Some of us like the calm Pilates and the low pace Yoga. That being said, some of us like the high intensity, sweat dripping, all-out workouts. I'm one of those people that like to push myself to the limits. Not all the time, please don't get me wrong. But those days I want to feel the burn, I would prefer the "I feel like I'm going to die", rather than, "I feel like I'm ready for bed".
For those of you who enjoy the high intensity, I have the calorie-burning work out for you.
"It’s got to be high intensity, whatever the workout is, if you’re going to torch calories -not just burn them,” says Bret Emery, a behavioral psychologist and weight loss specialist based in Weston, Fla. “Heart rate is key. That’s the speedometer of the body. If we speed the body up, it will burn more calories, just as a car will burn more fuel if it speeds up.”
From studying more than I would prefer about exercise, what I've learned is it comes down to interval training. I see the fastest results and get the most out of my workouts when I stick to interval. Always switching up the body is key!
This workout you either need a race track (nearest high school-and don't worry, it will only be cold for the first couple of minutes), or a treadmill.
Thanks to Michael Banks, owner of Body by Banks corporation in Salt Lake City, for putting together this doozy of a workout. Believe me, it will get the sweat going-and you'll be addicted to feeling stronger and firmer with every workout. I even take this workout with me to the gym.
The goal here is to push your body past your comfort zone. Once you've passed that zone, the calories literally start burning off.
You'll need a set of dumbbells, I recommend either 5 lbs. or 7 lb.s
1. Warm Up: On the treadmill, with the incline set at a challenging angle, power walk at a speed of 3-3.5 for 7 minutes. Keep your elbows up above your heart. Stop, get off the treadmill, and stretch.
2. Sprint: Drop the incline to 0, increase the treadmill speed, and sprint hard for 30 seconds. Aim for 90% of your maximum heart rate. To recover, bring your speed down to 3.0 and walk for one minute.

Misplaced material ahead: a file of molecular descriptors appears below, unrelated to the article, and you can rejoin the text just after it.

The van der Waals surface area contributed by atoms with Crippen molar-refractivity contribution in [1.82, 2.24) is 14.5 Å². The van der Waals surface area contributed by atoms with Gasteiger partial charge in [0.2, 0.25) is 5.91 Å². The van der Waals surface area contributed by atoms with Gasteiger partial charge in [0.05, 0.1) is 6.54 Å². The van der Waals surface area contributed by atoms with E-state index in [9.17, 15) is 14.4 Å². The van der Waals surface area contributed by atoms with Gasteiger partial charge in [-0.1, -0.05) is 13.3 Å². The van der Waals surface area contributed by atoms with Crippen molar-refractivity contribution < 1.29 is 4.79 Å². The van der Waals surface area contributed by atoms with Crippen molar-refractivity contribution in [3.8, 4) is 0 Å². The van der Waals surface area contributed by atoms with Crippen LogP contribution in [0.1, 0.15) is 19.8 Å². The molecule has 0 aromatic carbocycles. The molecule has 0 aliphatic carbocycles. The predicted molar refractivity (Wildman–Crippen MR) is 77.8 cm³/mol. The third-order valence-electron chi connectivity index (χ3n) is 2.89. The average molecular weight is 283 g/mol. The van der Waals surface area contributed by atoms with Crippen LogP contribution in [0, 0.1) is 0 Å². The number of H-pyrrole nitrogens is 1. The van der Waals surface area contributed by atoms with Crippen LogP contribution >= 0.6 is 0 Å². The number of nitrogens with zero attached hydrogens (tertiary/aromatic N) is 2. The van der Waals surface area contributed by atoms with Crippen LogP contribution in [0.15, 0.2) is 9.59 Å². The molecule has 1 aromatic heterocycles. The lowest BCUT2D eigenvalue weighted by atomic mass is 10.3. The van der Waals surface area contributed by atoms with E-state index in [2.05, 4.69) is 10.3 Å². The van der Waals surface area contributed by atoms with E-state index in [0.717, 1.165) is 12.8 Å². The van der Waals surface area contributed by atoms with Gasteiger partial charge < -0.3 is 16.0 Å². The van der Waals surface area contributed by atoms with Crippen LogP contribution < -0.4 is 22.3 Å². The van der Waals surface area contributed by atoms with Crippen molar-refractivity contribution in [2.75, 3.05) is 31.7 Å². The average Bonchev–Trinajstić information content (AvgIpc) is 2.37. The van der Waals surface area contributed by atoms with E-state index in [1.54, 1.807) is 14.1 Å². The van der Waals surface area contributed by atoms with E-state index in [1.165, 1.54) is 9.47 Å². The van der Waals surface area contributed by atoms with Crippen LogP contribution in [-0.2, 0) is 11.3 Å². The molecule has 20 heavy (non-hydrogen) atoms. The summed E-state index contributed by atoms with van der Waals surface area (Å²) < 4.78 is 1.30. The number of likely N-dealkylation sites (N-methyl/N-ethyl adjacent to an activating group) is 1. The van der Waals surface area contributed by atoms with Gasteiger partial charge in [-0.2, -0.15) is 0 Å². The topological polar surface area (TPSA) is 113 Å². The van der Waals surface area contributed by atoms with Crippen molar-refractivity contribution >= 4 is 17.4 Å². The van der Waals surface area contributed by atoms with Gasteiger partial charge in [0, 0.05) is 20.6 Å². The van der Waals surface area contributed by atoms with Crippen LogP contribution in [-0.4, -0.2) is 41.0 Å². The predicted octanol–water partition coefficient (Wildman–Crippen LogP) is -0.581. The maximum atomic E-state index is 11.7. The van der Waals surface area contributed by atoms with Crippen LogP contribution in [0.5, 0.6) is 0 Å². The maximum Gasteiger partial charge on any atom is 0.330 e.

3. Squats: Get off the treadmill and squat, with your bottom out to the rear and your legs slightly apart. Then jump from the squatting position into the air, landing in the same squat position as before (aka Thrusts). Do this for one set of 15 or 20, working your quadriceps. If you’re already in good shape, hold dumbbells by your sides.
4. Overhead Presses: Do 15 or 20 overhead presses with the weights, pushing them straight up and directly over your shoulders.
5. Sprint: Get back on the treadmill and sprint for 30 seconds (no incline). The goal is to be at 80% of your maximum heart rate. To recover, decrease your speed to 3.0 and walk for one minute.6. Tricep Extensions: Using dumbbells, do one set of 15 or 20 overhead tricep extensions. Your elbows should point toward the ceiling, with the weights behind your head. Lift the weights directly above your head and back down again.
7. Pushups. Do one set of 15 push-ups, with your elbows at a 90-degree angle from the body. Modification: Do the push-ups with your knees on the ground, but do 25 instead of 15.
8. Sprint: Back to the treadmill. Sprint for 1 minute, aiming for 70% of your maximum heart rate. To recover, jog for 90 seconds.
9. Jumping Jacks. Do one set of 15 or 20 jumping jacks. If you're strong enough, add two 10- or 15-pound dumbbells -- lift up the weights when you jump out, in an overhead press position, pulling them back down to shoulder height as your legs go back together.
10. Finale: Incline your treadmill to an angle that really challenges you -but don't hang onto the treadmill's rails. Walk at a 2.0-3.5 speed for 30 seconds, aiming for 60% of your maximum heart rate. To recover, bring the treadmill down to a 1.0 incline and drop your speed to 1.9 or 2.0 for a 1-minute walk. Finish by stretching.